The Global Privacy Enforcement Network (GPEN) is putting the Internet of Things (IoT) world in its crosshairs during its 2016 global privacy “Sweep.” The group – a worldwide union of national privacy and law enforcement agencies seeking to tackle transnational privacy and data security issues – said they plan to vet all sorts of manufacturers on data privacy and security practices to see what issues, if any, are prevalent in this new connected industry.
It comes at the perfect time, as more homes and businesses start to adopt IoT devices and platforms. Knowing the potential privacy issues that companies could be neglecting will make the industry as a whole safer and secure, if IoT developers and manufacturers fix any issues identified in the GPEN report.
“Connected devices, such as fitness trackers, smart scales, sleep monitors and other health related products, are capable of capturing some of our most intimate data,” said commissioner Daniel Therrien, for Canada’s Office of the Privacy Commissioner (OPC), a member agency of GPEN.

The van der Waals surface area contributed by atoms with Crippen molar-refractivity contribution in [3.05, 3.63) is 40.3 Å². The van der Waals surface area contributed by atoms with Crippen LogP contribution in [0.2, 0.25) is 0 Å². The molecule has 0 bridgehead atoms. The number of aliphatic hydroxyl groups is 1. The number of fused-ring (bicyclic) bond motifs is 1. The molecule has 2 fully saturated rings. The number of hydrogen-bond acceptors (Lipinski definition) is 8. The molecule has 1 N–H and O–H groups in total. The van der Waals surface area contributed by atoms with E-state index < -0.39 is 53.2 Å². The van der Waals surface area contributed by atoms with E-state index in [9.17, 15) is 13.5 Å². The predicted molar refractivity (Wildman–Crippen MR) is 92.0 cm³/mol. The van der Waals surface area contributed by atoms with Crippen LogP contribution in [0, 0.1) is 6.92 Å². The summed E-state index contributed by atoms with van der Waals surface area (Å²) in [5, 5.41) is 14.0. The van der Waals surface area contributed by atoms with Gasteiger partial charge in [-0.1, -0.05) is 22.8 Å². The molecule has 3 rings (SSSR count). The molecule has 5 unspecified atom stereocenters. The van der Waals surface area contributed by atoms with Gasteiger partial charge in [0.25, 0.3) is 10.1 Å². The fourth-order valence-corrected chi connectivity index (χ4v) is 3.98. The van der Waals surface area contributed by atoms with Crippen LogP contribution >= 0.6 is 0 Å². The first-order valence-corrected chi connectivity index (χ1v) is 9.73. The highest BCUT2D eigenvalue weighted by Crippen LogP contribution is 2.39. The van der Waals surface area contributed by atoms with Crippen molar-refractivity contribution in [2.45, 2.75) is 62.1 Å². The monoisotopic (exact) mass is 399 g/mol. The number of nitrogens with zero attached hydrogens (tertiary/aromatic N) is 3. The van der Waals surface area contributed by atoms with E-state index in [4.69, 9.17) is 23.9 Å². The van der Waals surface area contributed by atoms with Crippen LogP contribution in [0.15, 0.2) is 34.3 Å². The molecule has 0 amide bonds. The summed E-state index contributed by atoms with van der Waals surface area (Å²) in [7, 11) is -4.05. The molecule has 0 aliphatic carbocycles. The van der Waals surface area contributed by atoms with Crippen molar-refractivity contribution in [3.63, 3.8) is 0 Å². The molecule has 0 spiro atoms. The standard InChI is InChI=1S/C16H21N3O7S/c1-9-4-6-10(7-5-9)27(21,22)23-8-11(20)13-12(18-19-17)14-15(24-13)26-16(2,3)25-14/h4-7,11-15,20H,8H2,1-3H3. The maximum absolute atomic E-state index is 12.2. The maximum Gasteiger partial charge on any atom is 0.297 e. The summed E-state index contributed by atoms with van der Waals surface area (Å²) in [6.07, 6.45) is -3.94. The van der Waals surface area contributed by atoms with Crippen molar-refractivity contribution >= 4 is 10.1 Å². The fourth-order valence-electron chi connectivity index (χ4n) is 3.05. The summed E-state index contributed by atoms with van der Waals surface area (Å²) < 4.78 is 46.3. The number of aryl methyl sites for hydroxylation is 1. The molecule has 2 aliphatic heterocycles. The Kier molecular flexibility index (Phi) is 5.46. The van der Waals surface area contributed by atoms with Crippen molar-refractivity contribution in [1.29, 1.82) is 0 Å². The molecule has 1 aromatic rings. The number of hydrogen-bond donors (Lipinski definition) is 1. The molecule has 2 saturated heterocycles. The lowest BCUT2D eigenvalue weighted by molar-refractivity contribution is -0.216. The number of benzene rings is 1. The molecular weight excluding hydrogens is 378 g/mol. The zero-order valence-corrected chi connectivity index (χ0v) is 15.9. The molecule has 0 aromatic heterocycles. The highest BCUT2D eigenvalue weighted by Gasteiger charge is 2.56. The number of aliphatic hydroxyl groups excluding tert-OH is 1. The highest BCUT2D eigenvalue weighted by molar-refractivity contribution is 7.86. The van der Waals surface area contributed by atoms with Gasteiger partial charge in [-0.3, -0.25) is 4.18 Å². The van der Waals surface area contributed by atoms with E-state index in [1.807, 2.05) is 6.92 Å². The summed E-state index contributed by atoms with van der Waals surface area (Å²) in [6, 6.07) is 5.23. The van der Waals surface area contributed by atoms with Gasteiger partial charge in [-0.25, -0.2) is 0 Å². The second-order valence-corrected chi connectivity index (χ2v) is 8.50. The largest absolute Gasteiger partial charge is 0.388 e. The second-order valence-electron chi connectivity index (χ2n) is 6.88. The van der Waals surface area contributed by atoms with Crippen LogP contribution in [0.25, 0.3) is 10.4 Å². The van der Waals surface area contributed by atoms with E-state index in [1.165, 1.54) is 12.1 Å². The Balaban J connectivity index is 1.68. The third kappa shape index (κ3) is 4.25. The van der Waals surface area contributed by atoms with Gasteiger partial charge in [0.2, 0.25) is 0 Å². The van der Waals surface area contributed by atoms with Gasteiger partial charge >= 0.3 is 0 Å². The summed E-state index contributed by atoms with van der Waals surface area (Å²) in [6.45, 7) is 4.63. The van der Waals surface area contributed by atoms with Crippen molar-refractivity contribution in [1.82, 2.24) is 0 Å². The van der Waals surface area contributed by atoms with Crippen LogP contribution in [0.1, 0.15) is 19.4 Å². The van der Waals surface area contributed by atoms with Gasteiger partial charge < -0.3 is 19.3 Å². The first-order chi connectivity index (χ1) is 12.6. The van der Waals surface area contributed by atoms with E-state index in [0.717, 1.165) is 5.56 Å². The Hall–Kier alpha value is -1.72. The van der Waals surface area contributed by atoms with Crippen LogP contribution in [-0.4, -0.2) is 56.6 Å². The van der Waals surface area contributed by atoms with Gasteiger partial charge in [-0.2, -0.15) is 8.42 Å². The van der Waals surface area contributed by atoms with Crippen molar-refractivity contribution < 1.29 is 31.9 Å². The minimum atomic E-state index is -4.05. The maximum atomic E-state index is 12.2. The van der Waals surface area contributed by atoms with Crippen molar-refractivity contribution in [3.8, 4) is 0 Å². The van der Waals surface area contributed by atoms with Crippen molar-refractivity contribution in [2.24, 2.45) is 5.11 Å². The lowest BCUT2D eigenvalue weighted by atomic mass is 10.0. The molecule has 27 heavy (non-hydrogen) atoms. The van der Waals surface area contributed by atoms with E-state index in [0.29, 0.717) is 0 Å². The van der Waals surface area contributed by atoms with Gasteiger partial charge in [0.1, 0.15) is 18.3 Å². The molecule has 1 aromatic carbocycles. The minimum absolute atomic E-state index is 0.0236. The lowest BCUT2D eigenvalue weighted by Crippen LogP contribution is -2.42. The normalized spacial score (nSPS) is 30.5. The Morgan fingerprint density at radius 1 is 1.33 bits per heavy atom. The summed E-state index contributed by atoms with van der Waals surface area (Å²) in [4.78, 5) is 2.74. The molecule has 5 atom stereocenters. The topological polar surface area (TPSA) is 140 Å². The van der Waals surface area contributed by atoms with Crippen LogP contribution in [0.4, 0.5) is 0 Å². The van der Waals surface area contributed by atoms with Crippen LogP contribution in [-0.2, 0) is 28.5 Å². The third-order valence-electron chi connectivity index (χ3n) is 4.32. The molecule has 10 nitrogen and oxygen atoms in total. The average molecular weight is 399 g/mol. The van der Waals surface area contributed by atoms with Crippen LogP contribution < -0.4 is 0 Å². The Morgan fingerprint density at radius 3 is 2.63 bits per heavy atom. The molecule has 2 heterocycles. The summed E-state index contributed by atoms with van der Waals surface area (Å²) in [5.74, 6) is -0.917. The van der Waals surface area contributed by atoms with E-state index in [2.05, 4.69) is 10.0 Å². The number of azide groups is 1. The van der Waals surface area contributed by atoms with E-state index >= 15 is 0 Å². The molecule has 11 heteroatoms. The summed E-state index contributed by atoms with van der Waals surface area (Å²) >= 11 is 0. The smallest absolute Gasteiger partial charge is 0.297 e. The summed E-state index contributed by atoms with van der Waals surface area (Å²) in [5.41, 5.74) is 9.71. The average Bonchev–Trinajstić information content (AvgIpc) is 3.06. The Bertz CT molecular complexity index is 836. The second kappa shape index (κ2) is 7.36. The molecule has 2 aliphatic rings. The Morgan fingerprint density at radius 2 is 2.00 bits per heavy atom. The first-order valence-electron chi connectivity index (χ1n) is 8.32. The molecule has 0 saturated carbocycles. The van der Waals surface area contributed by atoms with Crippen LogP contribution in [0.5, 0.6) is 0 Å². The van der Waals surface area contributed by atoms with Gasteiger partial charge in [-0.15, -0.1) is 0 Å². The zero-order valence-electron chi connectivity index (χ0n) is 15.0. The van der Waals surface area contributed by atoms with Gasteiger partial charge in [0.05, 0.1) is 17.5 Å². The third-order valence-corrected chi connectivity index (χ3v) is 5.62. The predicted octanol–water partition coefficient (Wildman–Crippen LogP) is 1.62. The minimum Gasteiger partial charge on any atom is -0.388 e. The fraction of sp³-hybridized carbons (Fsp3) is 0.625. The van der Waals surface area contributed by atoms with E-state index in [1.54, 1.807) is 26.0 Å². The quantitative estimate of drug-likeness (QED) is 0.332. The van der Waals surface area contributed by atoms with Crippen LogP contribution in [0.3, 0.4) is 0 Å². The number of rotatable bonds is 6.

“Given the sensitivity of the information, it is imperative that the companies behind such devices are transparent about what they collect, how the information will be used and with whom the data will be shared. I’m pleased the Sweep will focus on this important area under the Internet of Things banner,” he said.
GPEN’s methodology is a trident of analysis
Authorities will be able to focus on specific areas in the IoT world, including wearables, appliances, smart meters, cars, or TVs. They might also look into a certain area, like accountability or data collection, to see what issues arise.
GPEN uses three-pronged methodology to figure out privacy and security of a product: the purchase and review of the product, an overview of the manufacturer’s website, or a questionnaire for the manufacturer to complete. Speaking for Canada’s efforts, Therrien said the OPC will use all three methods, and his agency will focus on health devices.
The result of the various investigations will be made public in the fall, allowing developers, privacy advocates, and others in the industry to look at some of the shortfall of the IoT industry.